Our research group investigates changes in climatic and water-related extremes (especially floods, heat waves, precipitation, drought, and other extremes), fluvial systems (fluvial geomorphology) and water resources.
We develop computational approaches (data-driven, Earth observation, and ensemble-based methods) to understand how changes in climate, land cover and society affect climatic and water-related extremes over daily to multidecadal timescales.
On these webpages you will find updates on our current research (below), publications, outreach activities, talks/conferences, and some information about the group members and about me. If you are interested in undertaking doctoral or post-doctoral research in any of the above areas, please do check guidance here and get in touch!
I’m delighted to have received an Oxford Fell Fund grant (2020-2022) and will shortly start advertising an 18-month 50% FTE computational postdoc starting ~April/May 2020 to work on hydroclimatic extremes & flood nonstationarity.
Programming skills (R/Python) required.
Please email me if interested!
A brief overview of our talks and sessions at EGU 2020:
- Session: Hydrological extremes: from droughts to floods (HS2.4.1)
Convener: Louise Slater
Co-conveners: Gregor Laaha, Ilaria Prodoscimi, Lena M. Tallaksen, Anne Van Loon
Orals: Thu, 07 May, 08:30-12:30, room C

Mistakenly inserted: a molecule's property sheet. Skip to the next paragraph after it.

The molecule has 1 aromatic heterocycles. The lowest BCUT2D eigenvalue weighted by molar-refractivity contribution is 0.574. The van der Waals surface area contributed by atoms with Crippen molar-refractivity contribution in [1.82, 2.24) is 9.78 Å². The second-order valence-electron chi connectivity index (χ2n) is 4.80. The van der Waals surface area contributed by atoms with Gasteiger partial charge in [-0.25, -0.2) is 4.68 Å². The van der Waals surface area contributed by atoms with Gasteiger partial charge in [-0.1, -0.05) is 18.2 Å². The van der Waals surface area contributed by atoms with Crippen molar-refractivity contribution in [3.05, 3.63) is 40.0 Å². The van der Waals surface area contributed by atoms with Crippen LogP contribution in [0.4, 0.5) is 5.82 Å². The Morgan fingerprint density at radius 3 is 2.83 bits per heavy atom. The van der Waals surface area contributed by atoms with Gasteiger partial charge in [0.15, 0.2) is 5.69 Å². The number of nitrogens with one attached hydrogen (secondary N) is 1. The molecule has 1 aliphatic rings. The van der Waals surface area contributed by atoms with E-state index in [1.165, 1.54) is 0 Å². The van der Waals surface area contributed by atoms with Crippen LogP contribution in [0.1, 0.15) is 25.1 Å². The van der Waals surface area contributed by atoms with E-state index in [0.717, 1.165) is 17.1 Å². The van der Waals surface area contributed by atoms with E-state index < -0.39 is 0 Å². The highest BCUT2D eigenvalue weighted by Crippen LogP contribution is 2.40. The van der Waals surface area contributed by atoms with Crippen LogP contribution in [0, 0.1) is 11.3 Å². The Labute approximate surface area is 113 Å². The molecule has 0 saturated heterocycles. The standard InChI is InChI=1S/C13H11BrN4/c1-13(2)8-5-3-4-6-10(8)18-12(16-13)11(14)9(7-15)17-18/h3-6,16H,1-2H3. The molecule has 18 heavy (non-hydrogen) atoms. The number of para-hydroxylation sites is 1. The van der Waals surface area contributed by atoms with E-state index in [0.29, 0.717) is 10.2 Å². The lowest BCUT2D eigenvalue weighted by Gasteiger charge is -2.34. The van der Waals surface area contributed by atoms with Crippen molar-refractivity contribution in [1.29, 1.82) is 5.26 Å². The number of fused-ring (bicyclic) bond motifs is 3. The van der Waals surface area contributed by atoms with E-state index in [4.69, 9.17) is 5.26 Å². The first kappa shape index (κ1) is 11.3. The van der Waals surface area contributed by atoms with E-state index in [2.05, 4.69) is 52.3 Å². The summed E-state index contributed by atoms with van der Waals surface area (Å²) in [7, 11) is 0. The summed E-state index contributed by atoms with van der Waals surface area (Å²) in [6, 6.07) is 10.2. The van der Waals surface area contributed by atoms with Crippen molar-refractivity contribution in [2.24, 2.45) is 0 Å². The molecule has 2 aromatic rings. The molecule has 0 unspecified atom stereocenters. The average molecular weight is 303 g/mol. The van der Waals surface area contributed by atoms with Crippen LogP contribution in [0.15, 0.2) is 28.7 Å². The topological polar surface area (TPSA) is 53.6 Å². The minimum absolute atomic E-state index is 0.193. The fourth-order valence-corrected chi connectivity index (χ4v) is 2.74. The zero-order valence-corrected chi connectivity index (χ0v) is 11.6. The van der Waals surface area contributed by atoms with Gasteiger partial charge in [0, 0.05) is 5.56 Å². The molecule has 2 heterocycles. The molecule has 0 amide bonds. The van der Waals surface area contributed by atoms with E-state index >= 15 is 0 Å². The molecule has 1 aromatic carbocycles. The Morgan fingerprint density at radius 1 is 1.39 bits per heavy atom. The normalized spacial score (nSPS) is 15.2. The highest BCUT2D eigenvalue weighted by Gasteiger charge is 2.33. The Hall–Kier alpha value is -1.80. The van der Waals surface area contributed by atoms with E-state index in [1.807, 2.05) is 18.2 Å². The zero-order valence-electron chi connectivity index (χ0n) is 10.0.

Posters: Thu, 07 May, 14:00-15:45
- Session: Using R in Hydrology (SC1.12)
Convener: Katie Smith
Co-conveners: Lucy Barker, Ilaria Prosdocimi, Louise Slater, Guillaume Thirel
Wed, 06 May, 08:30-10:15, room -2.16
- Talk/Poster: Marcus Buechel, S. Dadson, L.Slater, Achieving Net Zero: Understanding the Potential Hydrological Impacts of Changing Climate and Land Cover in the UK
- Talk/Poster: Timo Kelder, M. Müller, L. Slater, R. Wilby, P. Bohlinger, T. Marjoribanks, C. Prudhomme, A. Dyrdall, T. Nipen, L. Ferranti, UNSEEN trends: Towards detection of changes in 100-year precipitation events over the last 35 years
Our review paper, Piégay et al (2020), Remotely sensed rivers in the Anthropocene, has just been accepted in Earth Surface Processes and Landforms.
A brief overview of talks and sessions in the upcoming AGU Fall meeting:
Our manuscript has just been published:
Slater, L.J., Khouakhi, A., Wilby, R., River channel conveyance capacity adjusts to modes of climate variability (2019), Scientific Reports, 9:12619, https://doi.org/10.1038/s41598-019-48782-1
Two new papers in the last month:
Courty, L., Wilby, R., Hillier, J., Slater, L.J. (2019) Intensity-Duration-Frequency curves at the global scale, Environmental Research Letters, doi:10.1088/1748-9326/ab370a
Khouakhi, A., Villarini, G., Zhang, W., Slater, L.J. (2019) Seasonal predictability of high sea level frequency from Nino3.4 along the U.S. West coast, Advances in Water Resources. doi: 10.1016/j.advwatres.2019.07.007
Update: Our review paper, ‘Using R in hydrology: a review of recent developments and future directions‘, has been accepted, and excitingly is the most downloaded paper in HESS in the last 12 months! (https://www.hydrol-earth-syst-sci.net/most_downloaded_recent.html)
The PDF can be downloaded here: https://www.hydrol-earth-syst-sci.net/23/2939/2019/